Thursday, April 21, 2011

The bad, the good and the ugly.

A lone swallow was spotted yesterday morning sitting on the telegraph wires which cross the lane at the front of the barn. It was the first I'd seen up here and my impatience at the absence of this harbinger of spring was growing. It sat and preened while I watched, content now - if there is one there will be others.

I think later in the day a couple more were seen swooping down the dingle.

Much later a single swallow was found in Chester's bed. Dead. We surmise that it had flown in through the open stable door in the dusk, swooped low and into the maw of the damn dog. I guess he was only doing what any hunting dog does - it's in his job description. It was not harmed in any way, just a little sucked so perhaps the poor scrap died of fright.

I was indescribably saddened by this; all those miles from Africa, 'cross continents and oceans to die on reaching home. Damn your eyes and teeth Chester.

But there is better news:

The Trelystan orchid stands loud and proud. We have counted 4 plants but hope we will spot more amongst the grass in days to come. There's no reason why they shouldn't have survived the winter although I did wonder if they would be buried by the sludge and muck thrown to one side by the various people clearing the lane of snow in December. Now they only need to escape the predations of the various naughty lambs which persist in getting out of whichever field they are in. I don't think Powys Highways gang and the big scary mower will be around until later in the year.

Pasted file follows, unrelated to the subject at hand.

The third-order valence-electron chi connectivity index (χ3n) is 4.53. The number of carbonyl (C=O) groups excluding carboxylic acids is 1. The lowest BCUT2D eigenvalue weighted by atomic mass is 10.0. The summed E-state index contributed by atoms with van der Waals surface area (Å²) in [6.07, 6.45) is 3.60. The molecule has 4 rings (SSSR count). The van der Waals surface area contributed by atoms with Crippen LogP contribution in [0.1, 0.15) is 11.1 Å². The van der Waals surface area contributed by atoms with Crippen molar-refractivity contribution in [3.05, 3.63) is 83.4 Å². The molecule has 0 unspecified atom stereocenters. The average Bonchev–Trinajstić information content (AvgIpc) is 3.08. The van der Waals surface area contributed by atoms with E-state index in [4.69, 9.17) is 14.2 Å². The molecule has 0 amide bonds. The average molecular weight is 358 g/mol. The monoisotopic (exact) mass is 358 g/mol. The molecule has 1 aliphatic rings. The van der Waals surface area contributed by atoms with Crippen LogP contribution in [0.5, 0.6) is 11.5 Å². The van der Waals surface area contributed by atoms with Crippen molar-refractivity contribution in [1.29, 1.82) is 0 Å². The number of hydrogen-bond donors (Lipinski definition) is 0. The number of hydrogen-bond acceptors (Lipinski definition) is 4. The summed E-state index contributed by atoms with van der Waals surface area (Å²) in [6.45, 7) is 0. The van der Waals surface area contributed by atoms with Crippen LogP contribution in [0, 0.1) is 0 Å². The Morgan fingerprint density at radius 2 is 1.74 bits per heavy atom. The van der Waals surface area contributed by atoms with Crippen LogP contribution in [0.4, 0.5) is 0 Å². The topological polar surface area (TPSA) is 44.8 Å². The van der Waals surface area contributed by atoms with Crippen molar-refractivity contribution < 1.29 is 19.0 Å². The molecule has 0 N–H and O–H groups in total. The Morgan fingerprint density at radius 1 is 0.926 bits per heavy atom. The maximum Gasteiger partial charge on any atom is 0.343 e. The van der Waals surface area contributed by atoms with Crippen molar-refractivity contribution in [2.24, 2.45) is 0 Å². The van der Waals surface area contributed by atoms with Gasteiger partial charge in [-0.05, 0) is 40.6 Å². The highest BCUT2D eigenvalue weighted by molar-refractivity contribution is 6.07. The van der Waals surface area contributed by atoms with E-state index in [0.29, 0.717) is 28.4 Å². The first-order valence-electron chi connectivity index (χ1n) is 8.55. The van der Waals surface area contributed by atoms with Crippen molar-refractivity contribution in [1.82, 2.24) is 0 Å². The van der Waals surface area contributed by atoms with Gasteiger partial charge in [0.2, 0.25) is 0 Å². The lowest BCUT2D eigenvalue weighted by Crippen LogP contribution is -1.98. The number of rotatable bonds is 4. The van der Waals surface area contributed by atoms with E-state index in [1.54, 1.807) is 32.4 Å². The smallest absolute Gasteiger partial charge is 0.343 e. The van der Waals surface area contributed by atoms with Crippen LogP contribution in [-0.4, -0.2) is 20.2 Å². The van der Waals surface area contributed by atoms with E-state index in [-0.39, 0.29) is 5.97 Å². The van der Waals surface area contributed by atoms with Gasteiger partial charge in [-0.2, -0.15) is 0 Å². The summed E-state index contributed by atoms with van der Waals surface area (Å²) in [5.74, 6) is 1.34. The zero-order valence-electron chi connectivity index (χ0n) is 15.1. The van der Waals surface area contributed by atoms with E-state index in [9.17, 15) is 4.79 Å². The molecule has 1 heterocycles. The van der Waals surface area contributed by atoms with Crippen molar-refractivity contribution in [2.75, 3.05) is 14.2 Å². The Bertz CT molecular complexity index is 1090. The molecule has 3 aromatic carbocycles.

The eggs in the nest in the previous post have hatched - and just when we were thinking that Mrs Bird had deserted the nest. This picture taken yesterday lunchtime shows two babes. This afternoon there are four chicks - so ugly that only their mother could love them. Horrid bulgy eyes. Eugh! How secretive the whole process has been - all the more incredible because the nest is in such a conspicuous place. The hunting dog has not however sniffed it out. Yet.

I would say the good outweighs the bad (I'm an incurable optimist).  I have my eyes peeled for more swallows and the stable door is now shut. All will be well.

Thursday, April 14, 2011

I 'heart' spring...

Don't you just hate that phrase? Not the 'spring' bit but the 'heart'. Look a bit harder in your wingdings and dingbats and use the heart as it was meant to be used for heaven's sake:
For this we need to thank graphic designer Milton Glaser whose 1977 design - part of a campaign promoting New York State. It's a simple pictogram now familiar the world over and all too frequently bastardised. Sigh.

Anyway....I've digressed before even starting.


That's better is it not?
The spring thing is fantastic - in the course of a week leaves have uncurled and early blossom unfolded frothily.  In the early morning before the world has woken and all is fresh and clean, I feel quite euphoric. My excitement is tangible and I want to be out there on the hill, filling my lungs with the clear damp air, surrounded by birdsong and green shoots. I can't think of a better place to be.

Birdies are nesting - some in less sensible places than others.  This one is at waist height and clearly visible - a beautiful piece of work by Mr and Mrs Blackbird.

It's impossible to get a good picture of this little plum tree and its heart-like shape - too many distractions in the background. I hope we don't get any serious frosts because with blossom like this we could have a bumper harvest later in the year - and frost will, as they say literally nip that in the bud.

No swallows have yet been sighted in the small mountain kingdom of Trelystan.

Tuesday, April 12, 2011